Even though M. Night only served as the story developer on this one, his fingerprints are all over it. The basic premise follows five strangers as they find themselves trapped in an elevator. When strange goings-on occur and the occupants start dying one-by-one, it starts to seem as if one of them is actually - you guessed it - the Devil. Though we had our suspicions, the elderly Jane Kowski was nowhere on our radar, especially since she had seemingly met her violent end earlier on. Though kind of a fast one, the image of her rising with demonic eyes is a truly chilling one, in a moment that really takes this movie to the next level of fright.

#5: It’s Set in the Present Day

“The Village” (2004)
In what seems like a 19th-century village, the residents of Covington (cuvvington) live in fear of the monsters that lurk in the surrounding woods. After her fiancé is mortally wounded, the blind Ivy Walker sets out to retrieve life-saving medicine in the nearest community. Upon her exiting the woods, we learn that Covington is actually inside a wildlife preserve in the modern day. The elders founded the village thirty years prior, in the hopes that they might protect their loved ones from the tragedies of society, and feigned the existence of the creatures as a way to dissuade anyone from venturing outside their borders.

#4: The Grandparents Are Not the Grandparents

“The Visit” (2015)
This film has Shyamalan dipping his toe into the found footage subgenre, as he derives the bulk of his thrills from… shall we say… elderly eccentricities. Teenagers Becca and Tyler go to stay with their grandparents, whom they have never met, and things get weird pretty quickly. After a week of increasingly disturbing antics, the siblings reach out to their mother, who provides them a startling revelation. That’s right, the people who they’ve been calling “Nana” and “Pop Pop” are not who they say they are. They’re actually escapees who murdered the real Nana and Pop Pop and took their places. We’ll be honest, we didn’t see this coming at all, and it’s one seriously disturbing twist.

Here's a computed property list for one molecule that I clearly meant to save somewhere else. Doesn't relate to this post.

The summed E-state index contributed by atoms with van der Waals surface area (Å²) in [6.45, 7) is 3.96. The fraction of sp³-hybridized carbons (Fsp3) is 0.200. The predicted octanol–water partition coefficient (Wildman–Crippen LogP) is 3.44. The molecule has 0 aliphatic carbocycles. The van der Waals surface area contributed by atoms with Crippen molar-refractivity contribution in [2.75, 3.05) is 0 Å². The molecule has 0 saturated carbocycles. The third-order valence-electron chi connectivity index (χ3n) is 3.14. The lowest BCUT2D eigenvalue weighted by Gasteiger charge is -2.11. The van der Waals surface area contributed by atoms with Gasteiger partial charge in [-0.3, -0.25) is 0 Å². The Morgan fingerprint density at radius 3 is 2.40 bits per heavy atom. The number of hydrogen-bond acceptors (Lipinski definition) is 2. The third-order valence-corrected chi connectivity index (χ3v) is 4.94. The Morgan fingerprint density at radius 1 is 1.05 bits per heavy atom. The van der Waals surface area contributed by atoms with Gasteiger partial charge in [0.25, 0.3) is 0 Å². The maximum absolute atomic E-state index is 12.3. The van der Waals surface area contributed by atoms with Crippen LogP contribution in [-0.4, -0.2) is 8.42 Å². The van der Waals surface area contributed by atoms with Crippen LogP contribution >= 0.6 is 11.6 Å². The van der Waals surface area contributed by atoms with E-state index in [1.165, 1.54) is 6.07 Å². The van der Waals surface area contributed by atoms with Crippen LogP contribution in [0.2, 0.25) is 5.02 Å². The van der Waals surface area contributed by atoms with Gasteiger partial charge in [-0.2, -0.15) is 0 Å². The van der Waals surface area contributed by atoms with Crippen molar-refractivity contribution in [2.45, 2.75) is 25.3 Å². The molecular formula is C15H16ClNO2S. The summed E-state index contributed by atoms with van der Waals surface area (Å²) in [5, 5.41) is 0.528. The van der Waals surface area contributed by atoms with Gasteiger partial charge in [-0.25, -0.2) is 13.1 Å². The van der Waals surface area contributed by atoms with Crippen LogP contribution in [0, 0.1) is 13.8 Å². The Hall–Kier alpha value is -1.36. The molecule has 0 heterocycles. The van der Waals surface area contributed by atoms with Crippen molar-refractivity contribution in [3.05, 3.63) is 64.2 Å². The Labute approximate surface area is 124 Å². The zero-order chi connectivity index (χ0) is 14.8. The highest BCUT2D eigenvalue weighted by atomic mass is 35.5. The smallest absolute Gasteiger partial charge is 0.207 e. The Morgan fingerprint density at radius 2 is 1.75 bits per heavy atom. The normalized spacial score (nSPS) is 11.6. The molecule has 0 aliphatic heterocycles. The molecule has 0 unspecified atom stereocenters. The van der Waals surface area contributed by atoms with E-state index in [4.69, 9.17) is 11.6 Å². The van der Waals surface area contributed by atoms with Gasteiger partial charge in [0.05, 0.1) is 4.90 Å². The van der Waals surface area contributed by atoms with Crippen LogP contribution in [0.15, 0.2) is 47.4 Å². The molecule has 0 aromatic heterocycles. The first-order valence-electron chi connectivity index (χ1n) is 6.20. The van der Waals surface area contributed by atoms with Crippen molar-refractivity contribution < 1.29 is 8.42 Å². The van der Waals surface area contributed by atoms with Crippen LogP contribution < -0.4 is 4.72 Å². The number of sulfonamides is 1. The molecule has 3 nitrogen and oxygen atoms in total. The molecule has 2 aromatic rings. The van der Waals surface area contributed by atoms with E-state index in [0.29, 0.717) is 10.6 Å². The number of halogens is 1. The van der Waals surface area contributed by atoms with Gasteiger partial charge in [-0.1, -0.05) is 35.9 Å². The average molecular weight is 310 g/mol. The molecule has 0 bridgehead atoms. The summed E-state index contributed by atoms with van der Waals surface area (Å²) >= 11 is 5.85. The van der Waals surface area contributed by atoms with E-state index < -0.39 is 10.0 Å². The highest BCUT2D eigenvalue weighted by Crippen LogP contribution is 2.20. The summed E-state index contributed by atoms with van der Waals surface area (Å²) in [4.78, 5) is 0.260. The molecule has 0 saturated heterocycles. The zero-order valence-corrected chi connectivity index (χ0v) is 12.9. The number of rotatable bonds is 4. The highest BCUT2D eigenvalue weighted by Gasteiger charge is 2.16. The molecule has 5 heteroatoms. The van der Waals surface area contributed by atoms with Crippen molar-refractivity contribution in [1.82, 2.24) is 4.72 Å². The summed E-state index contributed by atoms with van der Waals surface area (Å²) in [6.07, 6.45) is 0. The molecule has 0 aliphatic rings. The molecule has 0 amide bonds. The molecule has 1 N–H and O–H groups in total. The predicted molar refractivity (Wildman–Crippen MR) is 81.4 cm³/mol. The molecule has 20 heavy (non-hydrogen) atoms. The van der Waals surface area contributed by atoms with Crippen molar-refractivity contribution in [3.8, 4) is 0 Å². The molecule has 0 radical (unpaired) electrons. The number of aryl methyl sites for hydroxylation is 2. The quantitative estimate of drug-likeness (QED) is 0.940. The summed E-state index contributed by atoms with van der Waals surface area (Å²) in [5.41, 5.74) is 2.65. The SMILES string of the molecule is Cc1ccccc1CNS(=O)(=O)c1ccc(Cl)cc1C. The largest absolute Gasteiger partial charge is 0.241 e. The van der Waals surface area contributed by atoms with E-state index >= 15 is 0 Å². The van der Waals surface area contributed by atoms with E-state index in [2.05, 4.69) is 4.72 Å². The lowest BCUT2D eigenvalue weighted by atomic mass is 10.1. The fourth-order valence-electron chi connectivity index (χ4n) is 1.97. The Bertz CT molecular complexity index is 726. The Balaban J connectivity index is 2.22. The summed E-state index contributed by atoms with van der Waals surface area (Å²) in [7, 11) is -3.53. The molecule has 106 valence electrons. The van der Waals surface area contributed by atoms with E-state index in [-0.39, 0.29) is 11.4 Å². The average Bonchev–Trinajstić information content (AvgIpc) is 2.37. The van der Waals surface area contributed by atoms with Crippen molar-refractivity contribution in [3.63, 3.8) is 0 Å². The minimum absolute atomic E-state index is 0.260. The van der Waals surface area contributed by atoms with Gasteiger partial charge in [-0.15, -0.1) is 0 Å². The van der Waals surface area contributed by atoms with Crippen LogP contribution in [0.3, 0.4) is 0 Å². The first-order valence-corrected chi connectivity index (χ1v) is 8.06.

#3: The Movie Is Set in the “Unbreakable” Universe

“Split” (2016)
While the final scene in “Split” doesn’t really affect the rest of the movie, it’s such a cool moment that we can’t help but love it. The majority of the plot sees three friends trying to escape the clutches of serial killer Kevin Wendell Crumb. Kevin suffers from dissociative identity disorder with twenty-three distinct personalities. The twenty-fourth, known as The Beast, allows Kevin to change his biological structure on a whim and give him superhuman abilities. In the aftermath, the media gets wind of the story and dubs Kevin “The Horde.” The story plays on a diner television, and guess who’s there: David Dunn from “Unbreakable,” meaning “Split” is a secret backdoor sequel. This sequel tease definitely got us psyched.

#2: Glass Is a Supervillain

“Unbreakable” (2000)
Speaking of “Unbreakable,”when David Dunn survives an otherwise deadly train crash with nary a scratch, he slowly learns he possesses superhuman abilities: strength, invulnerability and psychometry. He finds a friend in Elijah Price, a man with brittle bone disease, who helps David realize his potential as a superhero. In a shocking twist, David sees for himself that Elijah caused the train crash, specifically searching for someone like David who could give his life meaning. The superintelligent Elijah takes on the persona of Mr. Glass, assuming the role of David’s archenemy. In an age when superhero movies weren’t taken very seriously, “Unbreakable” gave them serious nuance with this twist.

#1: Malcolm Is Dead

“The Sixth Sense” (1999)
This entry being number one... isn’t a twist. Shyamalan cast Bruse Willis to play Malcolm Crowe, a child psychologist who seemingly survives an incident with a former patient. He then counsels the young Cole Sear, who can see ghosts who are unaware of their own passing. After some superb storytelling that shows Malcolm encouraging Cole to help these departed spirits, Malcolm comes to the realization that he’s one of them, having actually died from his gunshot wound earlier on. It’s with this knowledge that Malcolm is able to complete his business and pass on himself. This changed everything that came before, and made rewatching the film a must. Let’s face it: when M. Night is on, he is freaking on.